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- Posts: 228
- Joined: Wed Jan 02, 2019 10:30 am
Finally some shots of this hidden house... it seems that is necessary to go for sale to get some pictures (same thing with Manson house). I see that the original house was small but nowadays is very big by the additions did by Howe. Very nice interior but some spaces has lack of good design like that grid ceiling. I also see the use of lot of materials specially for floors, I suppose those are the additions of Howe..?
- Posts: 8152
- Joined: Sat Sep 02, 2006 2:22 pm
- Location: Oak Ridge, TN
- Posts: 10700
- Joined: Wed Mar 29, 2006 7:48 am
What an experience it would be to reside in this unique, beautiful house. The geometry of the plan is different from anything else FLW did in the Usonian period. The closest comparison would be with Manson ... but not too close. There is a greater emphasis on interior shelter, as opposed to the inside-outside, "Where am I?", quality of all the other Usonians. I wonder if in discussions with FLW, Armstrong gave off a 'vibe' that resulted in a more huddled plan than usual, a greater focus on protection from the environment? Some people revel in the connection to nature, settling close to the mouth of the cave, as it were, while others see a residence as a redoubt, safe haven from the outside world, a warm place to retire at the end of the day, further into the cave, to go home at the end of the day and shut the door.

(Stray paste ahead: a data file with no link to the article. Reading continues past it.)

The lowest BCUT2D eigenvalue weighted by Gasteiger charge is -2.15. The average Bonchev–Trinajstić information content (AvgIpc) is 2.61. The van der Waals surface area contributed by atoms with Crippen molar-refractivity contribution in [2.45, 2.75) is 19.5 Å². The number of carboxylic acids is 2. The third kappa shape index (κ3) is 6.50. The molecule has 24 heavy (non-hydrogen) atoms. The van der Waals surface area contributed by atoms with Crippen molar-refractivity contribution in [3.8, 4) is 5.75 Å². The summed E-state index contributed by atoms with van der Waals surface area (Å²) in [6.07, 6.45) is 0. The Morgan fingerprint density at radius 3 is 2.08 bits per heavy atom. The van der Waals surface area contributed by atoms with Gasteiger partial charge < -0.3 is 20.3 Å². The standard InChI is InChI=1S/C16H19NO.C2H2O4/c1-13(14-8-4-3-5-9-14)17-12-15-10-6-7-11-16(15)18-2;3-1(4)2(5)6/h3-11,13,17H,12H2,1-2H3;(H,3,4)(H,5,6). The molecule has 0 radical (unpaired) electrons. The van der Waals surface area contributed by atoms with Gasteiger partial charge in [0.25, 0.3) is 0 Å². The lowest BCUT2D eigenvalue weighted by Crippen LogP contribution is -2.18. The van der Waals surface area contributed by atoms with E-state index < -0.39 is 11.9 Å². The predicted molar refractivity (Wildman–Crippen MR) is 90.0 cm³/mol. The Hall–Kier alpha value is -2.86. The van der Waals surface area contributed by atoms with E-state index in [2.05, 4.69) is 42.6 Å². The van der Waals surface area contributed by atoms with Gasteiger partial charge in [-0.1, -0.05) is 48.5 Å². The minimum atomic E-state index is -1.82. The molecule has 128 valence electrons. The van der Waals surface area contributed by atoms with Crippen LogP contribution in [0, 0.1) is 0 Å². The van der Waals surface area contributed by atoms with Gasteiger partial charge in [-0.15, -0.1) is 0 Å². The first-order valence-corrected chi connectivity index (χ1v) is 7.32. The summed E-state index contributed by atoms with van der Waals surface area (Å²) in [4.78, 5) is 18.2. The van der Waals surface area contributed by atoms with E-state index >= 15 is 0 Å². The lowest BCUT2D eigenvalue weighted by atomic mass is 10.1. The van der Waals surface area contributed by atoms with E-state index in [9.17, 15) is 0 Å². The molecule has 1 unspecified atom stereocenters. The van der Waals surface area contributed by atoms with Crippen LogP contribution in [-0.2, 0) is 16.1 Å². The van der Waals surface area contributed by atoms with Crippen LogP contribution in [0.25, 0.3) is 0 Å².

- Posts: 491
- Joined: Fri Sep 09, 2005 11:22 am
- Location: St. Louis, MO
The wooden "bas-relief" mural is designed by John Howe, I believe, and manufactured by owner, if I am remembering correctly. But, it's been awhile.
- Posts: 20469
- Joined: Sat Jun 17, 2006 11:33 pm
- Location: San Francisco
A thing of beauty. The designer has managed to suggest actual botanic form, in part, without breaking the unwritten Taliesin rule curbing the use of angular geometries not readily offered by the drafter's triangles.